YOU ARE NOT A STRANGER HERE

You Are Not A Stranger Here is a book by Adam Haslett, published in 2003. In these unforgettable stories, the acclaimed author of Imagine Me Gone explores lives that appear shuttered by loss and discovers entire worlds hidden inside them. The impact is at once harrowing and thrilling.


An elderly inventor, burning with manic creativity, tries to reconcile with his estranged gay son. A bereaved boy draws a thuggish classmate into a relationship of escalating guilt and violence. A genteel middle-aged woman, a long-time resident of a psychiatric hospital, becomes the confidante of a lovelorn teenaged volunteer. Told with Chekhovian restraint and compassion, and conveying both the sorrow of life and the courage with which people rise to meet it, You Are Not a Stranger Here is a triumph of storytelling.

Download the book: You Are Not A Stranger Here.pdf

THE BOOK OF TOMORROW

The Book Of Tomorrow is a book by Cecelia Alhern, published in 2011. The story follows Tamara after the suicide of her father. She’s grown up rich and spoiled, but after her father’s death, she and her mother are left with nothing — so they must move in with her aunt and uncle in the Irish countryside. Besides rebelling constantly against her apparently well-meaning aunt and uncle, Tamara meets the cute guy who runs a traveling library and picks up a strange book. The book, she comes to realize, is a diary … and each night, it’s pages are magically filled with her own writing about the day to come.


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TALES OF THE JAZZ AGE

Tales of the Jazz Age (1922) is a collection of eleven short stories by F. Scott Fitzgerald. Divided into three separate parts, according to subject matter, it includes one of his better-known short stories, “The Curious Case of Benjamin Button“. All of the stories had been published earlier, independently, in either Metropolitan Magazine (New York), Saturday Evening Post, Smart Set, Collier’s, Chicago Sunday Tribune, or Vanity Fair.


THE STORIES

  • THE JELLY-BEAN
  • THE CAMEL’S BACK
  • MAY DAY
  • PORCELAIN AND PINK
  • THE DIAMOND AS BIG AS THE RITZ
  • THE CURIOUS CASE OF BENJAMIN BUTTON
  • TARQUIN OF CHEAPSIDE
  • OH RUSSET WITCH!
  • THE LEES OF HAPPINESS
  • MR. ICKY
  • JEMINA   

Download the book: Tales Of The Jazz Age.pdf

THE POISONWOOD BIBLE

The Poisonwood Bible (1998), by Barbara Kingsolver, is a bestselling novel about a missionary family, the Prices, who in 1959 move from the U.S. state of Georgia to the village of Kilanga in the Belgian Congo, close to the Kwilu River.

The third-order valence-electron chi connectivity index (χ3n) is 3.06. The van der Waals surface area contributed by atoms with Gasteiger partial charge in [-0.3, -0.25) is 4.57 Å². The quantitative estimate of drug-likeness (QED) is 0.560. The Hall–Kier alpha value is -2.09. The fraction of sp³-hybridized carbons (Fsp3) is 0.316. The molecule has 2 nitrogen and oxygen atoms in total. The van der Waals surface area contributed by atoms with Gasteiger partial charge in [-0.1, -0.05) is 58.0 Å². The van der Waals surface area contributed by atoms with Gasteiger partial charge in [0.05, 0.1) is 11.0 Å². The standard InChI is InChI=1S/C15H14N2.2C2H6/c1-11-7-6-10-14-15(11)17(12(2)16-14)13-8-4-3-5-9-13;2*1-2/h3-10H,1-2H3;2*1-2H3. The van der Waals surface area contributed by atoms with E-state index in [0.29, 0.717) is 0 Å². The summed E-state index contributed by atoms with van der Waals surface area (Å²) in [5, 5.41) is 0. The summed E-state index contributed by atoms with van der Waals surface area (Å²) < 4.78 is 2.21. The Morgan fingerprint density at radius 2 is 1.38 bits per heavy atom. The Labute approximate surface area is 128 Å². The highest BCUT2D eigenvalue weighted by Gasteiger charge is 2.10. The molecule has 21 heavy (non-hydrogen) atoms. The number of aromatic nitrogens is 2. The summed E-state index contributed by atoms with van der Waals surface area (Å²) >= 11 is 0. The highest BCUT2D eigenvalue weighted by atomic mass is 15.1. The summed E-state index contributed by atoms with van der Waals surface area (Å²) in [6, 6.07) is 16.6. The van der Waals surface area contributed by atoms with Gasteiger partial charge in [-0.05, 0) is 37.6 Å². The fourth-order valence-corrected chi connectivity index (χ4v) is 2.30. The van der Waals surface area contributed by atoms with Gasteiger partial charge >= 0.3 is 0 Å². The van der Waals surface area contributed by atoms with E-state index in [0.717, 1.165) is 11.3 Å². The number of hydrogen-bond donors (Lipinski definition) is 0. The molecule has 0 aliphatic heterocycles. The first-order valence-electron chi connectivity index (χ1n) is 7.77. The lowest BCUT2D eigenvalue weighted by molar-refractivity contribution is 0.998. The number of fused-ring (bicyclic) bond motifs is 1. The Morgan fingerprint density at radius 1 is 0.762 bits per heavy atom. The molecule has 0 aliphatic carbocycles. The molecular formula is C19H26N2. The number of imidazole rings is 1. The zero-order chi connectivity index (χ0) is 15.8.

The Poisonwood Bible is a story told by the wife and four daughters of Nathan Price, a fierce, evangelical Baptist who takes his family and mission to the Belgian Congo in 1959. They carry with them everything they believe they will need from home, but soon find that all of it — from garden seeds to Scripture — is calamitously transformed on African soil. What follows is a suspenseful epic of one family’s tragic undoing and remarkable reconstruction over the course of three decades in postcolonial Africa.


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2666

2666 is the last novel by Roberto Bolaño. It was released in 2004, a year after Bolaño’s death. Its themes are manifold, and it circulates around an elusive German author and the unsolved and ongoing murders of women in Santa Teresa, a violent city inspired by Ciudad Juárez and its epidemic of female homicides. In addition to Santa Teresa, settings and themes include the Eastern Front in World War II, the academic world, mental illness, journalism, and the breakdown of relationships and careers. 2666 explores 20th-century degeneration through a wide array of characters, locations, time periods, and stories within stories.

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BEL CANTO

Bel Canto is the fourth novel by American author Ann Patchett, published in 2001 by Perennial, an imprint of HarperCollins Publishers. It was awarded both the Orange Prize for Fiction and PEN/Faulkner Award for Fiction. It was placed on several top book lists, including Amazon’s Best Books of the Year (2001). It was also adapted into an opera in 2015.

 

Based on the Japanese embassy hostage crisis (also called the Lima Crisis) of 1996–1997 in Lima, Peru, the novel follows the relationships among a group of young terrorists and their hostages, who are mostly high-profile executives and politicians, over several months. Many of the characters form unbreakable bonds of friendship, while some fall in love.

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BRING UP THE BODIES

Bring Up the Bodies is a historical novel by Hilary Mantel and sequel to her award-winning Wolf Hall. It is the second part of a planned trilogy charting the rise and fall of Thomas Cromwell, the powerful minister in the court of King Henry VIII. Bring Up the Bodies won the 2012 Man Booker Prize and the 2012 Costa Book of the Year. It is to be followed by The Mirror and the Light.


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